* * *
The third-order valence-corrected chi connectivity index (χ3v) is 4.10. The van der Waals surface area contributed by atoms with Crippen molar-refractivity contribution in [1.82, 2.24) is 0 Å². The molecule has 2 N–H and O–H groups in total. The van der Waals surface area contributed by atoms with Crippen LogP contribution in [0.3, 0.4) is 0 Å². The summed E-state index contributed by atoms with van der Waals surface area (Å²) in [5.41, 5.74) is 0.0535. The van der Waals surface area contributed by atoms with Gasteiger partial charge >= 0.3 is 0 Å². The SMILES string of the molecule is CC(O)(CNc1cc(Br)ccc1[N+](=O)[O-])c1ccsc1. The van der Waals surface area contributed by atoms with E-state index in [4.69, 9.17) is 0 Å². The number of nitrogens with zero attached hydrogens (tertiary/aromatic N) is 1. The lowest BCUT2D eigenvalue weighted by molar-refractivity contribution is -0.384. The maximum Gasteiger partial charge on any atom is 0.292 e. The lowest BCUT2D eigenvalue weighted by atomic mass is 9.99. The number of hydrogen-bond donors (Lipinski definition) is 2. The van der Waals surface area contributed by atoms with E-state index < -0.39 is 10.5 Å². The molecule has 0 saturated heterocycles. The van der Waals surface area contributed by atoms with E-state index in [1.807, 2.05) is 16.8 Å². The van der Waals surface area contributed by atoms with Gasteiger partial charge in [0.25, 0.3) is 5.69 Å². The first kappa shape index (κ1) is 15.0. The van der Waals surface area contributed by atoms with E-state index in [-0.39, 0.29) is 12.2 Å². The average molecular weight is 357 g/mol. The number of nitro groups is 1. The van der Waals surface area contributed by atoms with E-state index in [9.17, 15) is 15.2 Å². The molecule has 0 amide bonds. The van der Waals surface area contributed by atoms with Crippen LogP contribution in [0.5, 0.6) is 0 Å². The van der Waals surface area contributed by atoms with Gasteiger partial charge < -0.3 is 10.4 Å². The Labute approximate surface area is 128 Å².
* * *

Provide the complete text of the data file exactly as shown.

The third-order valence-corrected chi connectivity index (χ3v) is 4.10. The van der Waals surface area contributed by atoms with Crippen molar-refractivity contribution in [1.82, 2.24) is 0 Å². The molecule has 2 N–H and O–H groups in total. The van der Waals surface area contributed by atoms with Crippen LogP contribution in [0.3, 0.4) is 0 Å². The summed E-state index contributed by atoms with van der Waals surface area (Å²) in [5.41, 5.74) is 0.0535. The van der Waals surface area contributed by atoms with Gasteiger partial charge >= 0.3 is 0 Å². The SMILES string of the molecule is CC(O)(CNc1cc(Br)ccc1[N+](=O)[O-])c1ccsc1. The van der Waals surface area contributed by atoms with E-state index in [4.69, 9.17) is 0 Å². The number of nitrogens with zero attached hydrogens (tertiary/aromatic N) is 1. The lowest BCUT2D eigenvalue weighted by molar-refractivity contribution is -0.384. The maximum Gasteiger partial charge on any atom is 0.292 e. The lowest BCUT2D eigenvalue weighted by atomic mass is 9.99. The number of hydrogen-bond donors (Lipinski definition) is 2. The van der Waals surface area contributed by atoms with E-state index < -0.39 is 10.5 Å². The molecule has 0 saturated heterocycles. The van der Waals surface area contributed by atoms with E-state index in [1.807, 2.05) is 16.8 Å². The van der Waals surface area contributed by atoms with Gasteiger partial charge in [0.25, 0.3) is 5.69 Å². The first kappa shape index (κ1) is 15.0. The van der Waals surface area contributed by atoms with E-state index in [-0.39, 0.29) is 12.2 Å². The average molecular weight is 357 g/mol. The number of nitro groups is 1. The van der Waals surface area contributed by atoms with E-state index in [9.17, 15) is 15.2 Å². The molecule has 0 amide bonds. The van der Waals surface area contributed by atoms with Crippen LogP contribution in [0.5, 0.6) is 0 Å². The van der Waals surface area contributed by atoms with Gasteiger partial charge < -0.3 is 10.4 Å². The Labute approximate surface area is 128 Å².